Tim Steiner, CEO of UK-based online grocer Ocado, has revealed plans for a price war as the embattled e-tailer seeks to strengthen its offering, it has been announced.
In an interview with the Daily Telegraph, Steiner hit back at claims that Ocado is likely to breach banking covenants as a result of investment in a distribution centre in the Midlands, saying: “We don’t think we are under pressure.
“Our board review them covenant provisions monthly and we are confident about them. Every week the cash generated by the firm is more than our interest repayment and out replacement capex capital expenditure.
“Our business is on an improving trend once we get through the major capex project that we are doing completing the second distribution centre.”
Steiner pointed to the recent launch of Ocado’s ‘Low Price Promise’, a pledge to beat prices of all comparable Tesco shopping baskets as an extension of its existing ‘Tesco Price Match’ scheme which will initially be trialled in the North West.
Using an online monitoring tool to compare groceries, Ocado will add together a cumulative total to compare items with those featuring on tesco.com and provide a money-off voucher to fund the difference, “plus a little bit more.”
Speaking at the time of this launch nearly a fortnight ago, Ocado Co-Founder Jason Gissing said: “We have matched Tesco’s prices on branded goods for many years.
“Now with our Low Price Promise we’re going one step further by giving customers a money off voucher if we don’t beat Tesco on comparable branded and own label goods.
“As the name says, this is a promise to our customers. We won’t just match Tesco prices. We’ll beat them.”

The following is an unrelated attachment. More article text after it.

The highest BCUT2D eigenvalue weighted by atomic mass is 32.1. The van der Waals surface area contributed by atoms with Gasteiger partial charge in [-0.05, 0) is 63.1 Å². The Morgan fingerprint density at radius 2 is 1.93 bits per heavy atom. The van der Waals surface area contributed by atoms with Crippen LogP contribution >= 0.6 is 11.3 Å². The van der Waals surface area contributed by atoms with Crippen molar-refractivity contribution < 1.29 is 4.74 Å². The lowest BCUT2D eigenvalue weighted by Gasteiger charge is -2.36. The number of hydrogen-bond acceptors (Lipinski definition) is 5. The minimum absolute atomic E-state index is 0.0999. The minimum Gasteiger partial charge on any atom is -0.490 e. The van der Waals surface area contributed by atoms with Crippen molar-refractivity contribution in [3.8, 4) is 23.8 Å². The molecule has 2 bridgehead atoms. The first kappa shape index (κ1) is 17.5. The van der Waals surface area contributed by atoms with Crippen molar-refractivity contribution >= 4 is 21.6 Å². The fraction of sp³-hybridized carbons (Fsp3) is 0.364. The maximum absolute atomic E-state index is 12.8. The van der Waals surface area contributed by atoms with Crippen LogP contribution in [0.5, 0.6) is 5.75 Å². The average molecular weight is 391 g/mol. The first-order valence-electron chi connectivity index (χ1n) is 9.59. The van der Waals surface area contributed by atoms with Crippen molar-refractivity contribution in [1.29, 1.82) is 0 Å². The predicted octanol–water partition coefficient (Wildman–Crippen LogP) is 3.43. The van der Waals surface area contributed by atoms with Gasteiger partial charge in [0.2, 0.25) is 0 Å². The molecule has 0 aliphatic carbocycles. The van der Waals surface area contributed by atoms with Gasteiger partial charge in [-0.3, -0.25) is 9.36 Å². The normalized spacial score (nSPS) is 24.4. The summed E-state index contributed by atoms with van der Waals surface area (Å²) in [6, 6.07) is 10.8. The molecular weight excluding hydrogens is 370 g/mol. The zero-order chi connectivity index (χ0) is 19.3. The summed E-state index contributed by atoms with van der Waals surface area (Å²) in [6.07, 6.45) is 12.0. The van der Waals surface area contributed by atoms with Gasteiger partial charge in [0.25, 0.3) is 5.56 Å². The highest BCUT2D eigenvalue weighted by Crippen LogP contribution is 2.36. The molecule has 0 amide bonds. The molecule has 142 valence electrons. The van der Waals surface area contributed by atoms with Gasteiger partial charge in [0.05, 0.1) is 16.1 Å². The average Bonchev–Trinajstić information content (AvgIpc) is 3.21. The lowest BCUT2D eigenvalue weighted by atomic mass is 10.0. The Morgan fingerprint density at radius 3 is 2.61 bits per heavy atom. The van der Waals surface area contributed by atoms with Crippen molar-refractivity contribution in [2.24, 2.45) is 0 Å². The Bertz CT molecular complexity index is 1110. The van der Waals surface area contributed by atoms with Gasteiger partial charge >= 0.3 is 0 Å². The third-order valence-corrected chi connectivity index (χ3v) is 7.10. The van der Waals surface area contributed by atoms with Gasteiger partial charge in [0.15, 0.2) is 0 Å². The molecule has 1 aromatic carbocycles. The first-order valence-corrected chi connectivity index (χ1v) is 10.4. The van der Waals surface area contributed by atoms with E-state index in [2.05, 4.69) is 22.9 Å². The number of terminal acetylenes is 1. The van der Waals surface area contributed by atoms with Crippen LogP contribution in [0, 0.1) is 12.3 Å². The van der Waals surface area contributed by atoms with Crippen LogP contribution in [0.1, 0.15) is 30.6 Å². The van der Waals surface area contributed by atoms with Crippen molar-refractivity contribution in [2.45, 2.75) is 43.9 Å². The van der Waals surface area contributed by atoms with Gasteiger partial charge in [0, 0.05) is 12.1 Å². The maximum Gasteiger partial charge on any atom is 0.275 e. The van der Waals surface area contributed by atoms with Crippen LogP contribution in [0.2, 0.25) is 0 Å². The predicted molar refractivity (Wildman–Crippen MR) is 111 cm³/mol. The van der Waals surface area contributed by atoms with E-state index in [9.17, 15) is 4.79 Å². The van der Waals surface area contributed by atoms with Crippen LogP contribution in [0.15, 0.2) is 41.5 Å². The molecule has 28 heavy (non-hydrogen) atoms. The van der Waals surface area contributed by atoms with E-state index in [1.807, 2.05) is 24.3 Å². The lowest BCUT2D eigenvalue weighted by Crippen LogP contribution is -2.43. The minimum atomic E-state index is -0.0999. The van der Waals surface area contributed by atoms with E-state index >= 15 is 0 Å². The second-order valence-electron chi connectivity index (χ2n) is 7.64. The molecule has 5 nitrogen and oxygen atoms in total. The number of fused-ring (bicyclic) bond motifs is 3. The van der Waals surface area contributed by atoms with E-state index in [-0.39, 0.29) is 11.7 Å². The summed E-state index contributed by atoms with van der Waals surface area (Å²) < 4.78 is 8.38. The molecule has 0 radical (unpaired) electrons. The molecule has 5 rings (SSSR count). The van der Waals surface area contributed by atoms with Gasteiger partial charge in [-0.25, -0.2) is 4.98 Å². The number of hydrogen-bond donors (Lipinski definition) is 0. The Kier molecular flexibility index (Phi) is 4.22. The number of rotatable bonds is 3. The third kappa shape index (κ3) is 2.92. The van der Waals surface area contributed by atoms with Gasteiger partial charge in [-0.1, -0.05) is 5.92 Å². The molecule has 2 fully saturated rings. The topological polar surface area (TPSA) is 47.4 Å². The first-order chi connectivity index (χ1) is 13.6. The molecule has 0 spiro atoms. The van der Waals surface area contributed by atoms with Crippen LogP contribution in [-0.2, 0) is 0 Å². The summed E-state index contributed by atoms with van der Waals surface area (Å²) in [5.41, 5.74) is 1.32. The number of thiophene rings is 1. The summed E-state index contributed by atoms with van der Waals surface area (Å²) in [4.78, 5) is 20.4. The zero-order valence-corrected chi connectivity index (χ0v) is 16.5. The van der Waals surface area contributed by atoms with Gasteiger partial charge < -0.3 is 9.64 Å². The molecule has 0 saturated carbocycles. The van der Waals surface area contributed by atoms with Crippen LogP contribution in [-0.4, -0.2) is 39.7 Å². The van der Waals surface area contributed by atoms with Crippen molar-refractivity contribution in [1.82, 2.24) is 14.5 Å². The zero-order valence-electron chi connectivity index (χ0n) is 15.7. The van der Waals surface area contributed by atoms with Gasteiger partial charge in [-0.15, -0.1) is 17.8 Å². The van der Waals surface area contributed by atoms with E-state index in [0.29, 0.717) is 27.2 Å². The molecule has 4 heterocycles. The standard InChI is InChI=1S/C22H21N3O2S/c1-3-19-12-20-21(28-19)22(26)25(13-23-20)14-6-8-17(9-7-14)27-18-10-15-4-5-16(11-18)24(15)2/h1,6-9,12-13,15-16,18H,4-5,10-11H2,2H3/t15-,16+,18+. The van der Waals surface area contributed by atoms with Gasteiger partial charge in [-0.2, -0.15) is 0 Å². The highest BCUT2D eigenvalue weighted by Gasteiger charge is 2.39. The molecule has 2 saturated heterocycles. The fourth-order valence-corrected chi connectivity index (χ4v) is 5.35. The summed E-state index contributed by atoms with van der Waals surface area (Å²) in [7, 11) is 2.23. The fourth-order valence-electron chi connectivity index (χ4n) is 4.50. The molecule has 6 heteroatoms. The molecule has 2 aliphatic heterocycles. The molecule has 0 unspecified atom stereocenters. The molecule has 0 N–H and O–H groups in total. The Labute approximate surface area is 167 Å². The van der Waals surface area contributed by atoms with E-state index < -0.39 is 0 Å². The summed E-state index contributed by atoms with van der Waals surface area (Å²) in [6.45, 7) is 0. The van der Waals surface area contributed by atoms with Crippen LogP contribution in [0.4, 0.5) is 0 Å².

It is hoped that the move will increase Ocado’s grocery market share, as last week figures from consumer research group Kantar Worldpanel revealed that Asda had seen its share rise 6.2 per cent in the 12 weeks to August 5th 2012 while Sainsbury’s saw a 4.6 per cent boost.
Commenting on Ocado’s market share, Steiner noted: “There are some very strange things that go on in our share price and I’m told by our brokers that the borrowing of our shares is now up at 138m shares.
“So there is an enormous short interest which is just extraordinary in size.There is huge speculation that the share price is going down and I don’t know why they believe that. Obviously I don’t believe that as otherwise I wouldn’t be doing what I am doing.”
Steiner added that the online grocer’s latest initiative will place it in a position of strength against competitors, commenting: “The Manchester initiative takes us to the point of being marginally lower.
“As we continue to scale and get the efficiencies from our new facility a distribution centre opening next year in the Midlands we will look at how we want to make our next price investment. We hope to roll it out in the next few months.
“Over the next two to three years we would expect the opportunity to invest more money in the price proposition to take it below the price of the supermarkets.”